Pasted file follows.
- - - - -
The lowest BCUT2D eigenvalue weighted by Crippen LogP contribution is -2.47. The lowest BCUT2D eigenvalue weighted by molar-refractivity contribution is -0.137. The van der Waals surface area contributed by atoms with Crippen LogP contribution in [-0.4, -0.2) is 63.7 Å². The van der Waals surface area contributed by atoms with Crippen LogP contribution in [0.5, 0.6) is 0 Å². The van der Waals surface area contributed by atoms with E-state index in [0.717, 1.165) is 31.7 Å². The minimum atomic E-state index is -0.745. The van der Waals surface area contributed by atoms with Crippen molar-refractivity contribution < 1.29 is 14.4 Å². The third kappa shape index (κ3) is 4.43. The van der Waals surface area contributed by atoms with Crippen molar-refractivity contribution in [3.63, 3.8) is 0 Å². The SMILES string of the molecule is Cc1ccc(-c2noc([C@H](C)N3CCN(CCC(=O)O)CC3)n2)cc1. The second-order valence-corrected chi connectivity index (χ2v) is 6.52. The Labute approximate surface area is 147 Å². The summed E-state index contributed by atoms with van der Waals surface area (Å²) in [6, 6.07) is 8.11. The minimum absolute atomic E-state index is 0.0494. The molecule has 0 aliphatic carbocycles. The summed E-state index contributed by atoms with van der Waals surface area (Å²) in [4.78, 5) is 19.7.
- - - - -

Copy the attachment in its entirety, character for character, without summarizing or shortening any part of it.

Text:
The lowest BCUT2D eigenvalue weighted by Crippen LogP contribution is -2.47. The lowest BCUT2D eigenvalue weighted by molar-refractivity contribution is -0.137. The van der Waals surface area contributed by atoms with Crippen LogP contribution in [-0.4, -0.2) is 63.7 Å². The van der Waals surface area contributed by atoms with Crippen LogP contribution in [0.5, 0.6) is 0 Å². The van der Waals surface area contributed by atoms with E-state index in [0.717, 1.165) is 31.7 Å². The minimum atomic E-state index is -0.745. The van der Waals surface area contributed by atoms with Crippen molar-refractivity contribution < 1.29 is 14.4 Å². The third kappa shape index (κ3) is 4.43. The van der Waals surface area contributed by atoms with Crippen molar-refractivity contribution in [3.63, 3.8) is 0 Å². The SMILES string of the molecule is Cc1ccc(-c2noc([C@H](C)N3CCN(CCC(=O)O)CC3)n2)cc1. The second-order valence-corrected chi connectivity index (χ2v) is 6.52. The Labute approximate surface area is 147 Å². The summed E-state index contributed by atoms with van der Waals surface area (Å²) in [6, 6.07) is 8.11. The minimum absolute atomic E-state index is 0.0494. The molecule has 0 aliphatic carbocycles. The summed E-state index contributed by atoms with van der Waals surface area (Å²) in [4.78, 5) is 19.7.